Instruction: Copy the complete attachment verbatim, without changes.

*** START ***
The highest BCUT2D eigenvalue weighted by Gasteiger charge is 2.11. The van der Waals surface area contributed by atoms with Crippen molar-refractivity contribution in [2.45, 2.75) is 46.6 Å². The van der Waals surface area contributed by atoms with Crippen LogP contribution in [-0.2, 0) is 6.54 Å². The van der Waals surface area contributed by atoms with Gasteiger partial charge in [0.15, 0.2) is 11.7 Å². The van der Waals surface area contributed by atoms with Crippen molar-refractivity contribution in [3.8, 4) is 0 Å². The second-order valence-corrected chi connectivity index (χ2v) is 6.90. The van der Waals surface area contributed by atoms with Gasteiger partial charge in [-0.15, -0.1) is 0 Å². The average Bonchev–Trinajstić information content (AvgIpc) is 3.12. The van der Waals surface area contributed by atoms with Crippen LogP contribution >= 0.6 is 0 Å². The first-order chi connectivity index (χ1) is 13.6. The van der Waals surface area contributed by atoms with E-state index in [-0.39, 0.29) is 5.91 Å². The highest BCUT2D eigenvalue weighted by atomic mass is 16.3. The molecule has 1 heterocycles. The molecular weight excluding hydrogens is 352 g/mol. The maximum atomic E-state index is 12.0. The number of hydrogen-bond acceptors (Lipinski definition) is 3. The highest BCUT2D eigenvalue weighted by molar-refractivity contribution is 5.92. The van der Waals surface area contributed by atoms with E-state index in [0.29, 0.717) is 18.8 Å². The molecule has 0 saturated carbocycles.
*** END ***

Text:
The highest BCUT2D eigenvalue weighted by Gasteiger charge is 2.11. The van der Waals surface area contributed by atoms with Crippen molar-refractivity contribution in [2.45, 2.75) is 46.6 Å². The van der Waals surface area contributed by atoms with Crippen LogP contribution in [-0.2, 0) is 6.54 Å². The van der Waals surface area contributed by atoms with Gasteiger partial charge in [0.15, 0.2) is 11.7 Å². The van der Waals surface area contributed by atoms with Crippen molar-refractivity contribution in [3.8, 4) is 0 Å². The second-order valence-corrected chi connectivity index (χ2v) is 6.90. The van der Waals surface area contributed by atoms with Gasteiger partial charge in [-0.15, -0.1) is 0 Å². The average Bonchev–Trinajstić information content (AvgIpc) is 3.12. The van der Waals surface area contributed by atoms with Crippen LogP contribution >= 0.6 is 0 Å². The first-order chi connectivity index (χ1) is 13.6. The van der Waals surface area contributed by atoms with E-state index in [-0.39, 0.29) is 5.91 Å². The highest BCUT2D eigenvalue weighted by atomic mass is 16.3. The molecule has 1 heterocycles. The molecular weight excluding hydrogens is 352 g/mol. The maximum atomic E-state index is 12.0. The number of hydrogen-bond acceptors (Lipinski definition) is 3. The highest BCUT2D eigenvalue weighted by molar-refractivity contribution is 5.92. The van der Waals surface area contributed by atoms with E-state index in [0.29, 0.717) is 18.8 Å². The molecule has 0 saturated carbocycles.